Barcelona restored a five-point lead at the head of La Liga on Sunday by defeating Las Palmas 3-0 at the Camp Nou, where Lionel Messi's second-half brace complemented Sergio Busquets' opener to maintain their perfect start to the season.
Manager Ernesto Valverde's men went in scoreless at the break and looked to be on the ropes before Messi turned the tide, setting up Busquets' breakthrough before scoring two of his own.
The Blaugrana asserted their dominance upon Spain's top flight on the same day Catalans cast their votes in an independence referendum, which sparked violence, leading to a report by Sky Sports News that the league match had been postponed:
A statement released via Barca's official website prior to kick-off noted the fixture would be played behind closed doors as a result of the clashes.
Given the events outside the Camp Nou walls and the gravity of the political landscape, it was understandable Barca's stars were muted in their performance early on Sunday.
Las Palmas hardly helped set aside those problems, either, as the Independent's Ed Malyon showed where the visiting club's allegiances in the referendum lay:
Without the usual rumble of the Camp Nou crowd, Barcelona laboured in finding their usual tempo over the first 30 minutes, although Messi inevitably looked like one of the hosts' more dangerous threats moving forward.
While Sunday's fixture might have been difficult for the players to endure, La Liga expert Graham Hunter reported their punishment for refusing to play would have been far more dire:
Barca's temper showed when four of their players received bookings in the last 15 minutes of the opening period. The teams went in scoreless at the break, and Valverde threw on Andres Iniesta and Ivan Rakitic to begin the second half as he sought to enact a change.
And change was needed, as OptaJose posted evidence as to just how poor an opening-half display it was from the home side compared to their usual standards:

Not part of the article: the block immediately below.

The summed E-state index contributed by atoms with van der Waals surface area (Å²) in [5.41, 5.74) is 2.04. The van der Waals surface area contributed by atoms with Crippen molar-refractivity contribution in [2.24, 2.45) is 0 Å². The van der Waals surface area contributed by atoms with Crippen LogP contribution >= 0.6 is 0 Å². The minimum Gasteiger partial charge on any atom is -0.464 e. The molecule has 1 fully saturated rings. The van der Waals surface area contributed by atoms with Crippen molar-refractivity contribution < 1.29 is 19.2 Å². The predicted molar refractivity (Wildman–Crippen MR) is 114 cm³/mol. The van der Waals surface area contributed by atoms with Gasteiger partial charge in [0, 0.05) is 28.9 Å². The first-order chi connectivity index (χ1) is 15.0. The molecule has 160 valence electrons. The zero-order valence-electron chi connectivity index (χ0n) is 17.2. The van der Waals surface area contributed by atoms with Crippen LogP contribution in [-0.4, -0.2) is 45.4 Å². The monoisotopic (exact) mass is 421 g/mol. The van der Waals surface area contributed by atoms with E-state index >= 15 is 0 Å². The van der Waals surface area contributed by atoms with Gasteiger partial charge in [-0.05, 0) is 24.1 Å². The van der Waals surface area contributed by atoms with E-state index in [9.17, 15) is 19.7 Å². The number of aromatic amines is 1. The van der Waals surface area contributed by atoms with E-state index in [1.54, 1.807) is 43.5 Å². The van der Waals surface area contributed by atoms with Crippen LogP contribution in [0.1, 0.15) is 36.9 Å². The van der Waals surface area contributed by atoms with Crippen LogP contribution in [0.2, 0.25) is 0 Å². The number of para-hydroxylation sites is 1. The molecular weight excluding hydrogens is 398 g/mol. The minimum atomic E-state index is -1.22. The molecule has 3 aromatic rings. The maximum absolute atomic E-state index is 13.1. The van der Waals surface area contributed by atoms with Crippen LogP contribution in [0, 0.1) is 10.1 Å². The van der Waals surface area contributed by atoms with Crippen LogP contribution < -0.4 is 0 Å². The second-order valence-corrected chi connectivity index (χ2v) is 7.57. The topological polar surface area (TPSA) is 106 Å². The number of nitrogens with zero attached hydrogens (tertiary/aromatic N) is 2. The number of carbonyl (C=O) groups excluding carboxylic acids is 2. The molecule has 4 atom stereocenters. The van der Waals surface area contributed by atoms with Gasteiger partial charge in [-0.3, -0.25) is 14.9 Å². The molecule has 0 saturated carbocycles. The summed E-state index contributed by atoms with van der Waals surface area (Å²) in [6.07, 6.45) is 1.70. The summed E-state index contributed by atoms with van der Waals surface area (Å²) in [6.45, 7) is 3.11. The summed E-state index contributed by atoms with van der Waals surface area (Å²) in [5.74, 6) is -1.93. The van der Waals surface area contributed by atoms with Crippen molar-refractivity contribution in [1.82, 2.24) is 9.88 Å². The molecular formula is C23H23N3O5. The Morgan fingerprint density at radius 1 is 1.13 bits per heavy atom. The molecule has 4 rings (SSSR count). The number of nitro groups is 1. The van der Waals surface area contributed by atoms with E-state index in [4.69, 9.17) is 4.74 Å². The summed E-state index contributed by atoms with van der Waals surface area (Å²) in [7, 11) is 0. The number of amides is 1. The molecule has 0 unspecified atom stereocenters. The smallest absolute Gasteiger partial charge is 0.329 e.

Las Palmas loanee Jonathan Calleri hit the woodwork in the dying minutes of the first half, and that near miss was made all the worse when Busquets found the breakthrough not long after the restart.
Argentinian import Messi took a corner from the right, and Goal's Ben Hayward commented on the poetic nature of Busquets being the man to head Barca into a one-goal cushion:
The added composure brought by Iniesta and Rakitic in midfield gave some aid to Valverde's men in gaining a stronger foothold, even if they had to settle for an uncharacteristic minority of possession.
Their patience yielded results, too, when Messi rounded Las Palmas goalkeeper Leandro Chichizola to keep up his remarkable record of scoring at home—fans present or not—following a great ball through from Denis Suarez:
Barca really started to hum, and Las Palmas began to lose any grip they had on proceedings.
If the result wasn't settled already, Messi made sure to do so with his second strike of the match with 13 minutes remaining—again set up by a Suarez, although this time it was striker Luis who created the chance.
AFP's Kieran Canning hailed the impenetrable composure shown by Barca's hero of the hour—and most hours—who notched his 11th goal in just his seventh league appearance of the campaign to put the result beyond doubt:
It was almost fate that Barcelona should triumph on the pitch while Catalonia's referendum for independence caused controversy off it, and Spain's other great power, Real Madrid, now sit 10 points off the leaders.
Los Merengues will have their chance to close that gap and move up to fourth when they play host to Espanyol later on Sunday, although there's no disguising the gulf that separates the two teams early in the campaign.